Dogs (and humans) do their best to constantly create a mess. Some more than others! Keeping the kennel clean and tidy is a challenge. In order to effectively keep the property clean, we do ‘dog chores’ every day. After the morning meal and watering, we scoop poo and clear the yard of any debris, rubbish or clutter. This might be wet straw, chewed on sticks or even a neighbor’s bowl. The dogs constantly dig, tunnel and chew on everything ~ they are DOGS! But, we try our best to keep the yard free of any and all hazards. So, when we saw a small circular green piece of plastic in front of Creamer’s dog house last week, we picked it up. It was an Iditarod dog tag from 13 years ago!
We were pretty excited to see who’s tag it was. After searching through our records, we learned that for the 2004 Iditarod, dog “38C” was Rosco.
Rosco was born in June of 1998 at a friend’s house in Fairbanks. That friend, Mike, had been Aliy’s handler on her rookie Yukon Quest February earlier that year. As ‘payment’ for helping, Mike wanted to bred SP Kennel All-Star, Fats, to his dog Winton. Mike had gotten Winton from Yukon Quest champion, Bruce Lee, a year earlier. Aliy thought that was fair but asked Mike for one pup out of the litter. At 8 weeks, Mike reluctantly gave up Rosco.
We have many memories of Rosco.
One of Aliy’s best was in 2006 when her teams was leaving the Elim Checkpoint on Iditarod. A small group of competitive mushers all left the Checkpoint within 10 minutes of each other. Jessie Royer had actually gone through Elim and everyone had followed her out. It was: Mitch Seavey, Jason Barron, Lance Mackey, Aaron Burmeister and Aliy. But there had been a blizzard on top of Little McKinely – a substantial mountain climb an hour out of Elim – and the route had been blown shut. The trail follows the ridge line along the tops of the mountains for many miles. The six dog teams were lined up tail to nose scouting for any sign of the trail. In the end, Rosco, who was in the front of Aliy’s team in single lead, found the trail under a foot of snow. He showed his amazing strength and determination and brought all of the teams up and over the final ridge. The teams dispersed as they all went different speeds down hill, onto the frozen ocean and across the sea to the village of Golovin.
Allen remembers Rosco on the Copper Basin 300 in 2005. It had been one of the most difficult races he had ever run. Over half the racing teams had scratched at the half way point. The snow was waist deep and the trail markers had teams circling in a blizzard on Summit Lake. Then the route was diverted last minute when a snowmobile just ahead of the dog teams fell through the lake ice. The last leg of the race was a very tough 110 miles and the SP Kennel team was leading the race. Rosco was the lead dog and he seemed very perky, so Allen said he “just let him go with 100 miles to the finish.” The first 55 miles was great but the second 55 was very difficult. The snow built up and the trail conditions were tough. Allen could feel the teams behind him catching up. He knew that something was going to have to happen in the last few miles in order to hang on to the lead. And then something did happen – Rosco’s ears went straight up in the air. In the trail ahead of them was a tornado. Allen is from Arkansas so he knows what a tornado looks like. But, a winter tornado seemed peculiar. Rosco was very excited. The closer they got, the faster Rosco ran. He rejuvenated the rest of the team. Allen got closer to the “tornado” and realized it was a herd of caribou chasing each other in the middle and stirring up the snow.But the team’s speed had picked up from 7 mph to 15 mph and they ripped down the remainder of the race route. He felt very good about the team with only 20 miles to go and knowing no one else could be running 15 mph while chasing the herd. Until 10 minutes later the caribou took a hard left off of the trail over the rocks and through the woods. But, the team had been far enough ahead that they were able to pull off the win. Which was the first time Allen won the Copper Basin 300 (now a six time Champion.) Thanks Rosco!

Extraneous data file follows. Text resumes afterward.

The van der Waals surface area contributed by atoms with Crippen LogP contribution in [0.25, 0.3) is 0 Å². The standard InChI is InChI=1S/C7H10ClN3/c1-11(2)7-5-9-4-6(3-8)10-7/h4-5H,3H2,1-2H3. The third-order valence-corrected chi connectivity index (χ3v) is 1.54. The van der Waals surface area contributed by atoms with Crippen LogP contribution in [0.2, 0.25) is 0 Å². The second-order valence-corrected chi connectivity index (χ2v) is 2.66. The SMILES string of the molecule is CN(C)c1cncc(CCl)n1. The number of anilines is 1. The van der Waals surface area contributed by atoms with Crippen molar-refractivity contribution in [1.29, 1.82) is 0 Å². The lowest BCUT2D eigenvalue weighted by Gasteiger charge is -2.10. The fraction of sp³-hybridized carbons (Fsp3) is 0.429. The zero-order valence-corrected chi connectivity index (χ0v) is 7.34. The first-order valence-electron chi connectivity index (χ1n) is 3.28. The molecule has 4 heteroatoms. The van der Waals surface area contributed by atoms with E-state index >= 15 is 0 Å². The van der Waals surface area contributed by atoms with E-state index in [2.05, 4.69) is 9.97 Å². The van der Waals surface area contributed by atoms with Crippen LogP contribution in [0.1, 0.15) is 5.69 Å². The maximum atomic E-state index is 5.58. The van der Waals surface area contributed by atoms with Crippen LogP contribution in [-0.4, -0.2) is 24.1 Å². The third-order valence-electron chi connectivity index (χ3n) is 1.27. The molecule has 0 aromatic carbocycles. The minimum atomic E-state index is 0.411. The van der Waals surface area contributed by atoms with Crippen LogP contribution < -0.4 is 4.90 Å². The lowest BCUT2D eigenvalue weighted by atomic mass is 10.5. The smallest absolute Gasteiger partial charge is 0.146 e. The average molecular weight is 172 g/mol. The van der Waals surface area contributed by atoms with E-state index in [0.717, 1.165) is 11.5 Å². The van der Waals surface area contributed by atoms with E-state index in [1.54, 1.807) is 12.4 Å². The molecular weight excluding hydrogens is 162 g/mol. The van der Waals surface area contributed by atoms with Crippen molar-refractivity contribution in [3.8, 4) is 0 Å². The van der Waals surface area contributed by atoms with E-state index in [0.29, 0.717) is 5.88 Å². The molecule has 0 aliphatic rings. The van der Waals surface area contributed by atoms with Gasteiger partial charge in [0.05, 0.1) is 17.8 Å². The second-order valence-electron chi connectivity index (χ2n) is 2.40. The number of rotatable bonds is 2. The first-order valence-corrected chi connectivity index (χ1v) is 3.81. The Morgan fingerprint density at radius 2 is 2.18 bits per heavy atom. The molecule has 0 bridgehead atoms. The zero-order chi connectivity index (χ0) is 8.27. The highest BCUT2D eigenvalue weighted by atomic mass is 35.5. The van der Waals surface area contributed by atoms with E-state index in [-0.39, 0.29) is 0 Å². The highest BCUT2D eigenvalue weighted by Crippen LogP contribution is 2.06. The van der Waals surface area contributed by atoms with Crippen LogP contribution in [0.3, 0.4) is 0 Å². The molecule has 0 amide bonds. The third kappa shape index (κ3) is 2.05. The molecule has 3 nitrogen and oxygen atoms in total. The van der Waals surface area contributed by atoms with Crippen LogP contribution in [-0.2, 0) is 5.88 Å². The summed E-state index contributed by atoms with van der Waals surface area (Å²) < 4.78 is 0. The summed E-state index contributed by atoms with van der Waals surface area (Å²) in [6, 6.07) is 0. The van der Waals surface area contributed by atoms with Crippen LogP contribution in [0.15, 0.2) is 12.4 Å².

Rosco was always a mellow, loving, long legged, happy boy from his puppyhood days until his last days ~ 13 years later. He successfully raced the Yukon Quest, Iditarod and every mid distance race in between with SP Kennel. He was the kennel greeter for many years and was also known as ‘Rosco the rooter’ because he could snuggle down into the bed covers better than any husky. Rosco retired from SP Kennel to an awesome home in Wisconsin – thanks Gilson Family – and enjoyed frozen popsicles, truck rides, doggie day care and a long, happy life.